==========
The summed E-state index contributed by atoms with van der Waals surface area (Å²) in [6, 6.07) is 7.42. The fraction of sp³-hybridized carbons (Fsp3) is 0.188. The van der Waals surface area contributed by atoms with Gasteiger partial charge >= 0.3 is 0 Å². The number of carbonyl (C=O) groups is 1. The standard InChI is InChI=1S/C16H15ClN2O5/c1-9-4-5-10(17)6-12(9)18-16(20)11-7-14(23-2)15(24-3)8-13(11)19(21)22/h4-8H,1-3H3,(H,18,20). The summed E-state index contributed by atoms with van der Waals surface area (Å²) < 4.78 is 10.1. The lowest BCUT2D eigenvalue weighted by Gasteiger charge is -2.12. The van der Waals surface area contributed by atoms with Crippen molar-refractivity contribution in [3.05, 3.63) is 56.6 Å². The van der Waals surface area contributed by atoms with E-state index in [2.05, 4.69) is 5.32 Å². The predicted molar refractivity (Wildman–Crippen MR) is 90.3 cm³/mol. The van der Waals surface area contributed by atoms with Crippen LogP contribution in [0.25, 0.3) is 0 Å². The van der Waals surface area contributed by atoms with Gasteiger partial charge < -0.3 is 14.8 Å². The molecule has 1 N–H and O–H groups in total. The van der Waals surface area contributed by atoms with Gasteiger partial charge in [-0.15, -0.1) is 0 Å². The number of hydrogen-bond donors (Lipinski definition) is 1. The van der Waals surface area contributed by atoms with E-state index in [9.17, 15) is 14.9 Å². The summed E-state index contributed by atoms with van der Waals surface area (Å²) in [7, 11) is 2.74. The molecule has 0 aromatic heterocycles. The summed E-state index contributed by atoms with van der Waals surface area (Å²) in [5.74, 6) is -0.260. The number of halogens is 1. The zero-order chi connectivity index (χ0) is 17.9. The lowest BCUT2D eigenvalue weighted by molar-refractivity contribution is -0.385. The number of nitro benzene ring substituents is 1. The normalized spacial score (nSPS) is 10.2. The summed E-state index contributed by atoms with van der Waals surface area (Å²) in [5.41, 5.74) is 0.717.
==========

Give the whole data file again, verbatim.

The summed E-state index contributed by atoms with van der Waals surface area (Å²) in [6, 6.07) is 7.42. The fraction of sp³-hybridized carbons (Fsp3) is 0.188. The van der Waals surface area contributed by atoms with Gasteiger partial charge >= 0.3 is 0 Å². The number of carbonyl (C=O) groups is 1. The standard InChI is InChI=1S/C16H15ClN2O5/c1-9-4-5-10(17)6-12(9)18-16(20)11-7-14(23-2)15(24-3)8-13(11)19(21)22/h4-8H,1-3H3,(H,18,20). The summed E-state index contributed by atoms with van der Waals surface area (Å²) < 4.78 is 10.1. The lowest BCUT2D eigenvalue weighted by Gasteiger charge is -2.12. The van der Waals surface area contributed by atoms with Crippen molar-refractivity contribution in [3.05, 3.63) is 56.6 Å². The van der Waals surface area contributed by atoms with E-state index in [2.05, 4.69) is 5.32 Å². The predicted molar refractivity (Wildman–Crippen MR) is 90.3 cm³/mol. The van der Waals surface area contributed by atoms with Crippen LogP contribution in [0.25, 0.3) is 0 Å². The van der Waals surface area contributed by atoms with Gasteiger partial charge < -0.3 is 14.8 Å². The molecule has 1 N–H and O–H groups in total. The van der Waals surface area contributed by atoms with Gasteiger partial charge in [-0.15, -0.1) is 0 Å². The number of hydrogen-bond donors (Lipinski definition) is 1. The van der Waals surface area contributed by atoms with E-state index in [9.17, 15) is 14.9 Å². The summed E-state index contributed by atoms with van der Waals surface area (Å²) in [7, 11) is 2.74. The molecule has 0 aromatic heterocycles. The summed E-state index contributed by atoms with van der Waals surface area (Å²) in [5.74, 6) is -0.260. The number of halogens is 1. The zero-order chi connectivity index (χ0) is 17.9. The lowest BCUT2D eigenvalue weighted by molar-refractivity contribution is -0.385. The number of nitro benzene ring substituents is 1. The normalized spacial score (nSPS) is 10.2. The summed E-state index contributed by atoms with van der Waals surface area (Å²) in [5.41, 5.74) is 0.717.